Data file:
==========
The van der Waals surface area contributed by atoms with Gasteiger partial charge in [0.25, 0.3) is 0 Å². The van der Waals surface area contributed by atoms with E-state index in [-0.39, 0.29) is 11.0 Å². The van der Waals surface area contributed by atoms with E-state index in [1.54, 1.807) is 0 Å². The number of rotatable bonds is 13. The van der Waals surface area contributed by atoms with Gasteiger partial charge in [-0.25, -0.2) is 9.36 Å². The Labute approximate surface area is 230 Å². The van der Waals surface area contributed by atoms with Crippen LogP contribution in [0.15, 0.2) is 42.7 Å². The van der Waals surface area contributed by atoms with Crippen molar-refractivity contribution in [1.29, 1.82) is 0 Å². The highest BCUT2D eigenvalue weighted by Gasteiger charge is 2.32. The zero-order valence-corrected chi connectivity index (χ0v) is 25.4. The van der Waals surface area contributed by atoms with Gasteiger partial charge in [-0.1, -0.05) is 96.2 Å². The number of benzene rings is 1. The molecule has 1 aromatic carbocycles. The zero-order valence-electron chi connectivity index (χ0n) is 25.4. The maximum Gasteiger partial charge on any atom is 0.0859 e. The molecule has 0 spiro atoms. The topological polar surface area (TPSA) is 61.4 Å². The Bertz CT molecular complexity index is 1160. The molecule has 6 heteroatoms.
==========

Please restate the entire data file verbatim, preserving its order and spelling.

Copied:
The van der Waals surface area contributed by atoms with Gasteiger partial charge in [0.25, 0.3) is 0 Å². The van der Waals surface area contributed by atoms with E-state index in [-0.39, 0.29) is 11.0 Å². The van der Waals surface area contributed by atoms with E-state index in [1.54, 1.807) is 0 Å². The number of rotatable bonds is 13. The van der Waals surface area contributed by atoms with Gasteiger partial charge in [-0.25, -0.2) is 9.36 Å². The Labute approximate surface area is 230 Å². The van der Waals surface area contributed by atoms with Crippen LogP contribution in [0.15, 0.2) is 42.7 Å². The van der Waals surface area contributed by atoms with Crippen molar-refractivity contribution in [1.29, 1.82) is 0 Å². The highest BCUT2D eigenvalue weighted by Gasteiger charge is 2.32. The zero-order valence-corrected chi connectivity index (χ0v) is 25.4. The van der Waals surface area contributed by atoms with Gasteiger partial charge in [-0.1, -0.05) is 96.2 Å². The number of benzene rings is 1. The molecule has 1 aromatic carbocycles. The zero-order valence-electron chi connectivity index (χ0n) is 25.4. The maximum Gasteiger partial charge on any atom is 0.0859 e. The molecule has 0 spiro atoms. The topological polar surface area (TPSA) is 61.4 Å². The Bertz CT molecular complexity index is 1160. The molecule has 6 heteroatoms.